Archbishop of York John Sentamu kicked off debate about the Anglican Covenant with the comment that he doesn't feel the covenant is creating walls of exclusion but rather is "sails to empower the boat of Communion to sail again unafraid of the storms," according to a story in Episcopal Life Online. The story includes comments from several delegates to the synod, which reflect a wide range of reactions and emotions, including weariness, admiration, reservation, and excitement. Several offered specific criticisms they hoped would improve the document, but it is clear that there remain two distinct interpretations of what the covenant is meant to offer: one of achieving unity and the other of legitimizing exclusivity:
Sentamu told Synod February 13 that the covenant is not intended as "a new creed or Anglican-wide Canon law, nor an 11th commandment chiseled on Mount Kilamanjaro by the Anglican Primates."
"The whole intention of the covenant is 'to identify the fundamentals that we have in common and to state the common basis on which our mutual trust can be rebuilt,'" Sentamu said, citing the words of Gomez during his address to the Synod in July 2007.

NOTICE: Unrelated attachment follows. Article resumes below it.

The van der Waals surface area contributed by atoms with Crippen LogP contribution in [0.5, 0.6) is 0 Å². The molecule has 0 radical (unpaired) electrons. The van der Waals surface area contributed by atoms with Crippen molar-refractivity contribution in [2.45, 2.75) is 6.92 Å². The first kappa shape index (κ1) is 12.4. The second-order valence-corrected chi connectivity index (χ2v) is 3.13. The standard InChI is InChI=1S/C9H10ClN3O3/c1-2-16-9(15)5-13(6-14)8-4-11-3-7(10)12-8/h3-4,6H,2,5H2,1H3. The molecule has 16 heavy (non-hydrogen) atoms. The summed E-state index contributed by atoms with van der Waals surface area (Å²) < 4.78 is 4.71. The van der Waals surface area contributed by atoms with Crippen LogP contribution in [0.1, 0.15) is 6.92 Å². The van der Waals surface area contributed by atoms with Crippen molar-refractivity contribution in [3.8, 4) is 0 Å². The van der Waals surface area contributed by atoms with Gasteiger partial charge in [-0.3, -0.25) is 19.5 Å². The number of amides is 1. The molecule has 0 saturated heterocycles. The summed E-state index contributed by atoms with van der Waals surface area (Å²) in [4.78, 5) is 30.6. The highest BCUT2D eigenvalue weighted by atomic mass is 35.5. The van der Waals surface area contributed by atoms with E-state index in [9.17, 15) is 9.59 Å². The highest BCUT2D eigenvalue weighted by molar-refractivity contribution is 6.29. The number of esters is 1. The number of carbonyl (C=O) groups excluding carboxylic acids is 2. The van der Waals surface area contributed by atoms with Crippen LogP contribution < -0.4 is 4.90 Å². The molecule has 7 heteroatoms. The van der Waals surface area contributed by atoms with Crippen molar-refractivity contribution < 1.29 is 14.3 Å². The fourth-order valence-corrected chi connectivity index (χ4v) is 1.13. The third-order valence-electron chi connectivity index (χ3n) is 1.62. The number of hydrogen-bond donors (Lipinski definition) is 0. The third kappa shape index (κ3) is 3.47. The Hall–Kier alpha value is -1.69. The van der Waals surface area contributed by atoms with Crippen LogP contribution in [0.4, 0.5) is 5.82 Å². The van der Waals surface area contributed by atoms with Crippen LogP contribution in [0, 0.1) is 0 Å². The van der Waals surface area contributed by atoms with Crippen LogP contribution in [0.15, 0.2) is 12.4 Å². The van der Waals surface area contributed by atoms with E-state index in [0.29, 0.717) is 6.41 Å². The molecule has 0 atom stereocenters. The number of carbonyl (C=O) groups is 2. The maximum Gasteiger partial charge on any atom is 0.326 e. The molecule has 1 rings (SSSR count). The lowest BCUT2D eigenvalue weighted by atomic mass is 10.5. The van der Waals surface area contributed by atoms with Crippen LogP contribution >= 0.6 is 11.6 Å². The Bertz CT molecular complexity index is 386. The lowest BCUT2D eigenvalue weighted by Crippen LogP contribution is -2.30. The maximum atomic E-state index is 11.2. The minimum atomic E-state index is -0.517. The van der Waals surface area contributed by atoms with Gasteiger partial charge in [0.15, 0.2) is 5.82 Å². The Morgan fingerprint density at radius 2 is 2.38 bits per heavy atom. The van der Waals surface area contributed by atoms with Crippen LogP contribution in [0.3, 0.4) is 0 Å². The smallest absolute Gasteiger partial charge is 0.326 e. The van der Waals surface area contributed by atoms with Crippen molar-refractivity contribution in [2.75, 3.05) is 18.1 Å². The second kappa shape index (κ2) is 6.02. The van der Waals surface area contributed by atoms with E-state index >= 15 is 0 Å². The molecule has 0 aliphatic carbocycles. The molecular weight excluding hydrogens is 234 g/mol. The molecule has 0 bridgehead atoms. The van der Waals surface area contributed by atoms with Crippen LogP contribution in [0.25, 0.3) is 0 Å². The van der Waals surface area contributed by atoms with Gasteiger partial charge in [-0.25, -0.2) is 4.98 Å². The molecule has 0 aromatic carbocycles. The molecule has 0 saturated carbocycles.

The Rev. Brian Lewis of the Diocese of Chelmsford told Synod he disagrees with the idea of a covenant saying he feels it is "a mistake to introduce a formalized mechanism of exclusion into the life of the Communion. When you have an institutionalized method of division is it much more difficult to come back together again."
Lewis said he regrets that the Church of England was not more directly involved in the early stages of developing the covenant. "We might have got somewhere better," he said, questioning whether a covenant that "institutionalizes a method of exclusion" would receive the necessary two thirds majority from Synod.
The rest of the comments are definitely worth a read, and you can find them here.
Additional coverage from the Church of England General Synod ishere.